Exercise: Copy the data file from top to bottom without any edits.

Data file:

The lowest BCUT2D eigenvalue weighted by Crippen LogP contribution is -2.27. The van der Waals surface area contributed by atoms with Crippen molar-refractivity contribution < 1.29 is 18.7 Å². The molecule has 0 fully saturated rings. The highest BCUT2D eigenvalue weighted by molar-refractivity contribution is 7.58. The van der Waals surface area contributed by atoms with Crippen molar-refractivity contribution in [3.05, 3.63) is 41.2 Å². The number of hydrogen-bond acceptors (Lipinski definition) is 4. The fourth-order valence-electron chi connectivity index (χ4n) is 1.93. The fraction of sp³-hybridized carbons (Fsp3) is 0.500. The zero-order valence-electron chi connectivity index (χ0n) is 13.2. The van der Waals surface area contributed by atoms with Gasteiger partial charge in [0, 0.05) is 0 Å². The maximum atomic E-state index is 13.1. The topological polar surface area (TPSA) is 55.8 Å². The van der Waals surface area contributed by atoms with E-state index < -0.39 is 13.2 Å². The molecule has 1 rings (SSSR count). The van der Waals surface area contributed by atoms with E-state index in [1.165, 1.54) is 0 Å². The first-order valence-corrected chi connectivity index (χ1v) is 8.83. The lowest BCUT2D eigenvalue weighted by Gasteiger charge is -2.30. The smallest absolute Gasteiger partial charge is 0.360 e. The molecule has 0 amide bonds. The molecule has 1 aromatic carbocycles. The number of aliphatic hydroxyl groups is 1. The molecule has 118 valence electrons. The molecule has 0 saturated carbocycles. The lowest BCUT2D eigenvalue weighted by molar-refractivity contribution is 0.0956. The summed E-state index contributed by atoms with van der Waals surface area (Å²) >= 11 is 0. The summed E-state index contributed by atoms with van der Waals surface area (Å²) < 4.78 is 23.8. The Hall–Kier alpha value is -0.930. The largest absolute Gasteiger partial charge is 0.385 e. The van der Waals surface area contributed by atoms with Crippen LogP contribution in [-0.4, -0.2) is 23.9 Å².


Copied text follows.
The lowest BCUT2D eigenvalue weighted by Crippen LogP contribution is -2.27. The van der Waals surface area contributed by atoms with Crippen molar-refractivity contribution < 1.29 is 18.7 Å². The molecule has 0 fully saturated rings. The highest BCUT2D eigenvalue weighted by molar-refractivity contribution is 7.58. The van der Waals surface area contributed by atoms with Crippen molar-refractivity contribution in [3.05, 3.63) is 41.2 Å². The number of hydrogen-bond acceptors (Lipinski definition) is 4. The fourth-order valence-electron chi connectivity index (χ4n) is 1.93. The fraction of sp³-hybridized carbons (Fsp3) is 0.500. The zero-order valence-electron chi connectivity index (χ0n) is 13.2. The van der Waals surface area contributed by atoms with Gasteiger partial charge in [0, 0.05) is 0 Å². The maximum atomic E-state index is 13.1. The topological polar surface area (TPSA) is 55.8 Å². The van der Waals surface area contributed by atoms with E-state index < -0.39 is 13.2 Å². The molecule has 1 rings (SSSR count). The van der Waals surface area contributed by atoms with E-state index in [1.165, 1.54) is 0 Å². The first-order valence-corrected chi connectivity index (χ1v) is 8.83. The lowest BCUT2D eigenvalue weighted by Gasteiger charge is -2.30. The smallest absolute Gasteiger partial charge is 0.360 e. The molecule has 0 amide bonds. The molecule has 1 aromatic carbocycles. The number of aliphatic hydroxyl groups is 1. The molecule has 118 valence electrons. The molecule has 0 saturated carbocycles. The lowest BCUT2D eigenvalue weighted by molar-refractivity contribution is 0.0956. The summed E-state index contributed by atoms with van der Waals surface area (Å²) >= 11 is 0. The summed E-state index contributed by atoms with van der Waals surface area (Å²) < 4.78 is 23.8. The Hall–Kier alpha value is -0.930. The largest absolute Gasteiger partial charge is 0.385 e. The van der Waals surface area contributed by atoms with Crippen LogP contribution in [-0.4, -0.2) is 23.9 Å².